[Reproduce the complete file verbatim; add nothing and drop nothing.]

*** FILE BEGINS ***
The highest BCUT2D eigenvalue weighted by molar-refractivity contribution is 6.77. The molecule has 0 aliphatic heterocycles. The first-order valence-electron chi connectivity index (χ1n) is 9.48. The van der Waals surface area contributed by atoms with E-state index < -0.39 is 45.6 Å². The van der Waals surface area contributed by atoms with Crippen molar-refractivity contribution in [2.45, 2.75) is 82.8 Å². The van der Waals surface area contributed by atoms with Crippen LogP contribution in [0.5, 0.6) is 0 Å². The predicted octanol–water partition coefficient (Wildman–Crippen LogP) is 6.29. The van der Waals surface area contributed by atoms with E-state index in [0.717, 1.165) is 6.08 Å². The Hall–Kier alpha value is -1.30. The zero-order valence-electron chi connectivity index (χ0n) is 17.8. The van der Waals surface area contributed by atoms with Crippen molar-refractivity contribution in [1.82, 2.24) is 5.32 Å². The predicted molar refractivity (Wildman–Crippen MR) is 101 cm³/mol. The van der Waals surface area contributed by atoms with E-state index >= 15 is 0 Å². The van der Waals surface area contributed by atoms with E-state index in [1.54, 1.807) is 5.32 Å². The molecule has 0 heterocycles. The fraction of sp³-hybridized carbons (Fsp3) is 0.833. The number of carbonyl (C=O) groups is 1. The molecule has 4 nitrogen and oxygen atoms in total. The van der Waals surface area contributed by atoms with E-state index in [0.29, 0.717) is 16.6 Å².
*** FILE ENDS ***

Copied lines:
The highest BCUT2D eigenvalue weighted by molar-refractivity contribution is 6.77. The molecule has 0 aliphatic heterocycles. The first-order valence-electron chi connectivity index (χ1n) is 9.48. The van der Waals surface area contributed by atoms with E-state index < -0.39 is 45.6 Å². The van der Waals surface area contributed by atoms with Crippen molar-refractivity contribution in [2.45, 2.75) is 82.8 Å². The van der Waals surface area contributed by atoms with Crippen LogP contribution in [0.5, 0.6) is 0 Å². The predicted octanol–water partition coefficient (Wildman–Crippen LogP) is 6.29. The van der Waals surface area contributed by atoms with E-state index in [0.717, 1.165) is 6.08 Å². The Hall–Kier alpha value is -1.30. The zero-order valence-electron chi connectivity index (χ0n) is 17.8. The van der Waals surface area contributed by atoms with Crippen molar-refractivity contribution in [1.82, 2.24) is 5.32 Å². The predicted molar refractivity (Wildman–Crippen MR) is 101 cm³/mol. The van der Waals surface area contributed by atoms with E-state index >= 15 is 0 Å². The van der Waals surface area contributed by atoms with E-state index in [1.54, 1.807) is 5.32 Å². The molecule has 0 heterocycles. The fraction of sp³-hybridized carbons (Fsp3) is 0.833. The number of carbonyl (C=O) groups is 1. The molecule has 4 nitrogen and oxygen atoms in total. The van der Waals surface area contributed by atoms with E-state index in [0.29, 0.717) is 16.6 Å².